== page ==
How to Boost Your CREOG or ABOG OB/GYN Qualifying Exam Score
This article covers two easy strategies to help increase your likelihood of passing the Council on Resident Education in Obstetrics and Gynecology (CREOG) Exam and the American Board of Obstetrics and Gynecology (ABOG) Qualifying Exam. These two techniques are useful, easy to implement, and only require a little of your time.
The first strategy is to identify what you don‘t know. Sounds easy, right? The key is to go through a curriculum and identify what you don’t know—not what you’re weak at—but what you don’t know. The second strategy is to take advantage of human error. Humans write tests, and humans make errors. By paying attention to five types of flaws that question writers make, you can narrow down an answer choice to either the correct answer or to a 50/50 probability, even if you don’t know anything about the topic. When you combine these two strategies, you’ll be able to increase your CREOG Exam or ABOG Qualifying Exam score and increase the likelihood of passing the exam. Let’s get started.
Strategy 1: Determining your unknown unknowns
As you begin to study for an OB/GYN exam, you’ll find that there are areas you are comfortable with. Maybe you have a special interest in obstetrics and feel confident about any question on postpartum hemorrhage. Because you are confident in obstetrics you spend less time reviewing it. This is one of your known knowns—you know that you know the information. There is little utility in spending too much time on your known knowns when preparing for your exam.
During medical training, my understanding of pelvic floor disorders was poor. Apical prolapse was just a term to me. I did not understand the underlying anatomic defects, and I had a poor grasp on utilizing the Pelvic Organ Prolapse Quantification (POPQ) system to classify the degree of prolapse. Pelvic floor disorders were a known unknown. Because I recognized this specific deficiency, I was able to target my learning on the anatomy of the pelvic floor and the specifics of diagnosis and management of pelvic floor disorders.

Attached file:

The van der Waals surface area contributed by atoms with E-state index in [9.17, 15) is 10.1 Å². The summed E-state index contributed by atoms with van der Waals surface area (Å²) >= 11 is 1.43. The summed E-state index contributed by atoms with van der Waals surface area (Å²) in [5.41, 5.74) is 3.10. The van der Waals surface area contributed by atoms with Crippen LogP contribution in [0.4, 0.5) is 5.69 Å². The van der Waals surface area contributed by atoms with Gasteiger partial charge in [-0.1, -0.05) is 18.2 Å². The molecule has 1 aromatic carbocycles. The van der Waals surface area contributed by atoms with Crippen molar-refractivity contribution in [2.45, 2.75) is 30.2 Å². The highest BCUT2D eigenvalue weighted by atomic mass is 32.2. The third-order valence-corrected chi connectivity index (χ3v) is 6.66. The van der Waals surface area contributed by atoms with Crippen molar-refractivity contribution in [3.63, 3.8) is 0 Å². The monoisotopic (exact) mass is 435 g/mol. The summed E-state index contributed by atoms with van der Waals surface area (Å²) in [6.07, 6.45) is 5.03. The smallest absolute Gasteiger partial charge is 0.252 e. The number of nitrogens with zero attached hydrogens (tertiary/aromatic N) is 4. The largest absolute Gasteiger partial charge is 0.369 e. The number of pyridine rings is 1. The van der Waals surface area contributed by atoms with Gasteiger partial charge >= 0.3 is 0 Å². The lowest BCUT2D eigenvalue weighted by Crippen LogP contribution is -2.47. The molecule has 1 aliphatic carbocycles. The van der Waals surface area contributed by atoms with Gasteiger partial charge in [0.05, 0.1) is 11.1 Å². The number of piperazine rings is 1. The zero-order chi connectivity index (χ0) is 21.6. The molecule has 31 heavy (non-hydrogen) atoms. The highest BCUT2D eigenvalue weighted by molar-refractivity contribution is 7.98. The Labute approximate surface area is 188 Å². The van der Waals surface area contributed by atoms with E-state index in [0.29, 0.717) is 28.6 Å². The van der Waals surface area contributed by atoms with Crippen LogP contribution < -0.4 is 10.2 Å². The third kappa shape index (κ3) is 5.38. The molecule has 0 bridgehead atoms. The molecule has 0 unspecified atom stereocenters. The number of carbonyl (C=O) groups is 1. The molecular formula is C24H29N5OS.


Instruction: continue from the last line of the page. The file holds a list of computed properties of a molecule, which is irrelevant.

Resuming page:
Once I started to focus my learning, I came across many concepts and ideas that I knew nothing about…never even heard about some of them. These were the unknown unknowns, a concept created by psychologists Joseph Luft and Harrington Ingham. It is part of their “Johari window,” a tool that helps users identify blind spots about themselves and others.
Known unknowns are things you’re aware that you don’t know—you can recognize that you don’t understand them. Unknown unknowns, however, are unexpected because you don’t know they exist.
The way to supercharge your CREOG Exam or Qualifying Exam score is to identify your unknown unknowns. It takes a little effort, but the steps are rather easy. All you need are two things:
The system works like this:
Step 1: Answer a question from a question bank. If you get the answer wrong, read the explanation. Then write down in your notebook the part of the explanation that describes why the correct answer is correct. This process helps to identify your unknown unknowns. Subsequently, if there is any other information that you did not know or somewhat knew, record it in your notebook under the same topic.
You should do this for every question you get incorrect. I also encourage it for questions you may have answered correctly but discovered new information in the explanation that you previously did not know.